Property taxes: you won't be able to get a homestead exemption for both houses, as far as I know, so that would affect the property taxes on one of your houses.

We have been seriously considering for a couple of years of buying another house in North Carolina to live in for five months of the year, as I cannot stand the heat here in the summer. For the last couple of years, we've just gone up there for four months and stayed in our RV for the summer. We would keep our Florida house as our legal residence for tax purposes. The more I delve into it, though, the more I think we're going to be RVing it for a few more years. The places I'd like to live in up there are beyond my finances.
 

Ken N Tx

Older than Dirt !
Location
Texas
I would consider RVing to and from..If possible, see if the park in FL allows you to leave the RV..
 

Aunt Bea

SF VIP
Location
Near Mount Pilot
I thought about it.

I had a couple of friends that bought a place and encouraged me to join them. It seemed like they wanted me to join them in order to validate the fact that they had made a good choice.

I decided not to do it for three reasons. First I've noticed with family and friends over the years that as they get older a second home becomes a burden. Second I'm a worrier and I would be worrying 12 months out of the year over what was happening to the other property. Third I didn't want to get locked into one location. My thought is that the savings from the out of pocket expenses coupled with the returns on the investment that would be required to purchase a home would throw off more than enough money to go on a great vacation every year. I guess the real reason is that it's just not for me, I can't imagine your old Aunt Bea motoring around The Villages in a golf cart!
 

KingsX

Senior Member
Location
Texas
I thought about it.

I had a couple of friends that bought a place and encouraged me to join them. It seemed like they wanted me to join them in order to validate the fact that they had made a good choice.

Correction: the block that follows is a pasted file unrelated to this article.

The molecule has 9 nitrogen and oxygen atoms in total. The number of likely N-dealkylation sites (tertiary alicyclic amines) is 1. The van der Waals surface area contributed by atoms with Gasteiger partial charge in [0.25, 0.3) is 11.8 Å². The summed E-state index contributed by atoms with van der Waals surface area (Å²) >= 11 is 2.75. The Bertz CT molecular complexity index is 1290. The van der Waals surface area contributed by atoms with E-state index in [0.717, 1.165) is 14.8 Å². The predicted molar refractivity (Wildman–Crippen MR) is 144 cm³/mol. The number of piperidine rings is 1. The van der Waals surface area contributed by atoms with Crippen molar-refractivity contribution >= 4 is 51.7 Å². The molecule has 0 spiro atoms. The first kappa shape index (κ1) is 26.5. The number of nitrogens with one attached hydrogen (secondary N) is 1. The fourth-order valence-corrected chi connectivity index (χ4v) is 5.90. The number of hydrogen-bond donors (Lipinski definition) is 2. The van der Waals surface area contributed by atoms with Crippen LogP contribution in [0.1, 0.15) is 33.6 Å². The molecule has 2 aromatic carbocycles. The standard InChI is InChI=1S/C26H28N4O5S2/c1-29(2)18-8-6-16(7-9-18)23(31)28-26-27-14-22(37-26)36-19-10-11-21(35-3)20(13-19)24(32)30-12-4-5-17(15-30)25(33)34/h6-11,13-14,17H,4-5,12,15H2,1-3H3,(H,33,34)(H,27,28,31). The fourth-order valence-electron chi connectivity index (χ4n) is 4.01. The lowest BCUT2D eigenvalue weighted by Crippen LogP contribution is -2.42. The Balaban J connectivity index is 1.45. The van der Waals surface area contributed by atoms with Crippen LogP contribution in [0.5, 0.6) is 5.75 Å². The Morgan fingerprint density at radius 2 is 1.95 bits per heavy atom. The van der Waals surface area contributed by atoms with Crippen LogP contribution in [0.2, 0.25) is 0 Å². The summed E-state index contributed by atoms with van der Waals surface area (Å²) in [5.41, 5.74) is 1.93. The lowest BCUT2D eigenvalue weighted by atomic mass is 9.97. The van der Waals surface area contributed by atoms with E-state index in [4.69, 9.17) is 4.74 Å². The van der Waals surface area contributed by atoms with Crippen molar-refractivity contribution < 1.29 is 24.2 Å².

I am in a similar situation. My brother retired to the Ozarks a few years ago and keeps suggesting I move there too.

He will send a flurry of emails to me suggesting I move there. Then when I give my reasons why I don't want to move there [mostly climate and financial] he will stop for awhile, only to restart his efforts again a few months later. He just recently did it again a few weeks ago. I would love to know his hidden reason/agenda.
 
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ClassicRockr

Well-known Member
Well, first, we are headed towards the 70 age mark. I retired on SS when I was 62, but my wife is still working a full-time job. Thank the Lord, her job is only 7 miles from our apartment.

We moved here to Jacksonville in January 2009. The biggest attraction for us was the amount of water (St John's River and Intracoastal) for boating. We've been on the St. John's River a number of times, but only once on the Intracoastal and never on the ocean. Anyway, Before Jax, we had lived for a year in Huntersville, NC. Wife got laid off of her job there and 90% of the jobs I qualified for were in south Charlotte......just too far to bdrive for me. Before Huntersville, we lived south of Denver, CO for 5 1/2 years. First, an apartment, then bought a house. We sold the house when we left.

After first moving here, we pretty much fell in love with Jax and the weather here, but that has changed. When there are t-storms in Jax, they are definitely t-storms with lots of lightning. Since living here, we've been thru two Tropical Storms (one, lost of rain, the other, lots of wind) and two hurricanes (Mathew 2016 and Irma 2017). Lost power for 40 hrs. w/Irma, nothing with Mathew.

Winter months here in Jax can be awfully cold, like high of 45 for the day. We've seen an overnight low of 24. Never would we ever thought it would get that cold here, but Jax is in northeastern Florida. The Panhandle and northern parts of Florida get pretty dang cold at times. We've had to use the Ice Scrapper, we had from Colorado, to get frost and some ice off of windshields. Yes, it does get THAT cold! There are folks here that love it that cold, but many of them aren't Seniors.
Very little Spring months here. Summer months are two words..........hot and humid. End of that story. Just those two things can force some folks to move out or not move here at all.